When I conducted my research, President Obama was in office. Some of the parents I spoke with genuinely believed that racism was not that big of a problem anymore in the United States. They told me that if racism still existed, it was certainly not a problem in their Midwestern community but rather a problem associated with a few backwards individuals living in places like the South.

When President Trump won the election despite his explicitly racist rhetoric, I imagine some of the parents in my study were shocked, like many white liberals were across the country. I suspect that even the parents in my study who acknowledged to some extent the reality of racism in America were shocked. And I think this shock experienced by affluent, liberal, white people in general—and their eventual realization that a number of people in their very own affluent, highly-educated, white community voted for Trump despite his racist rhetoric—has led to some degree of recognition by white people that racism is indeed still a social problem.

Of course, this is something that members of racially marginalized groups have been expressing for centuries. It’s possible that one positive byproduct of President Trump’s explicitly racist rhetoric is that there are more deliberate conversations happening about racism in America rather than the “colorblind” ignorance expressed prior to this moment. However, I think there is still a lot of struggle to understand racism as a structural problem rather than solely one that operates in the minds of individual people.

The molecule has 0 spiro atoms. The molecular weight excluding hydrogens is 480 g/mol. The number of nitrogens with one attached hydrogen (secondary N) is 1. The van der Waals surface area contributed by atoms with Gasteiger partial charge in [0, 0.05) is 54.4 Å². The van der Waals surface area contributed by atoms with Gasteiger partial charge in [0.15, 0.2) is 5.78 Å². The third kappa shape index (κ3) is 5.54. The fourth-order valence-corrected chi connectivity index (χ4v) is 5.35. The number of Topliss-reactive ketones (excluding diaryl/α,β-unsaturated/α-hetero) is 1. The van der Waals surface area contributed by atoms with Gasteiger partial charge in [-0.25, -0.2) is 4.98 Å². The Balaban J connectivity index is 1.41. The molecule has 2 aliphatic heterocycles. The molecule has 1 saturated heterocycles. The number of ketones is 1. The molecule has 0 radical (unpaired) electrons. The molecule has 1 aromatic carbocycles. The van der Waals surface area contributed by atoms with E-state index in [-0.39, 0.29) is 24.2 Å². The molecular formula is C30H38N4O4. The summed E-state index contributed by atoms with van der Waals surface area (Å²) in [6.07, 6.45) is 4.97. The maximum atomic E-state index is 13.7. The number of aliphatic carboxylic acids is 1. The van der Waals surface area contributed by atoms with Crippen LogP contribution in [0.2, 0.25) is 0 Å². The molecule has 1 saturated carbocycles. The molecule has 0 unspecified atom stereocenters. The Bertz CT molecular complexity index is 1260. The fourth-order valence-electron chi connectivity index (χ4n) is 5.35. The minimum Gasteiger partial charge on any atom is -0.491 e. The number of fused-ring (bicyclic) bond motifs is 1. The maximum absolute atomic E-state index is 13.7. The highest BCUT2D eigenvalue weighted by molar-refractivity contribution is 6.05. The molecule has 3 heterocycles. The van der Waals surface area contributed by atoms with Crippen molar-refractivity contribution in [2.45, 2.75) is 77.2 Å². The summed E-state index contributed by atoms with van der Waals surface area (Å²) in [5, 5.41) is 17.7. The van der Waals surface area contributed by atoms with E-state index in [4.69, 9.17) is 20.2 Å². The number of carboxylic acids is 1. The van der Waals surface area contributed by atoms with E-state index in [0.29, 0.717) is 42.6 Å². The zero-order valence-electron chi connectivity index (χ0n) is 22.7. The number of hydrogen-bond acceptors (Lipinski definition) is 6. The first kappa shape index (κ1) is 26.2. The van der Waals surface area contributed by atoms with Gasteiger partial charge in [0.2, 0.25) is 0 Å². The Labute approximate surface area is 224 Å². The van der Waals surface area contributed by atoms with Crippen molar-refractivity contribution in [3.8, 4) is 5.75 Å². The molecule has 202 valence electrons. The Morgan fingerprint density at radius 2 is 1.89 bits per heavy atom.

Who are some of the writers and thinkers on race who have influenced you the most?

My teachers have influenced me the most, especially Amanda Lewis, Heather Beth Johnson, and Tyrone Forman. Some other writers whose thinking on race in general has influenced me include Eduardo Bonilla-Silva, Dorothy Roberts, Monica McDermott, Ronald Takaki, Kimberlé Crenshaw, Lawrence Bobo, and Ian Haney López. I have also been greatly influenced by scholarship and writing about racism and young people, particularly the work of Erin Winkler, Maisha Winn, Beverly Tatum, Cathy Cohen, Diane Hughes, Jonathan Kozol, and Michelle Fine. More recently, I have been influenced by writers like Ibram X. Kendi, Lisa Ko, Chimamanda Adichie, and Jesmyn Ward.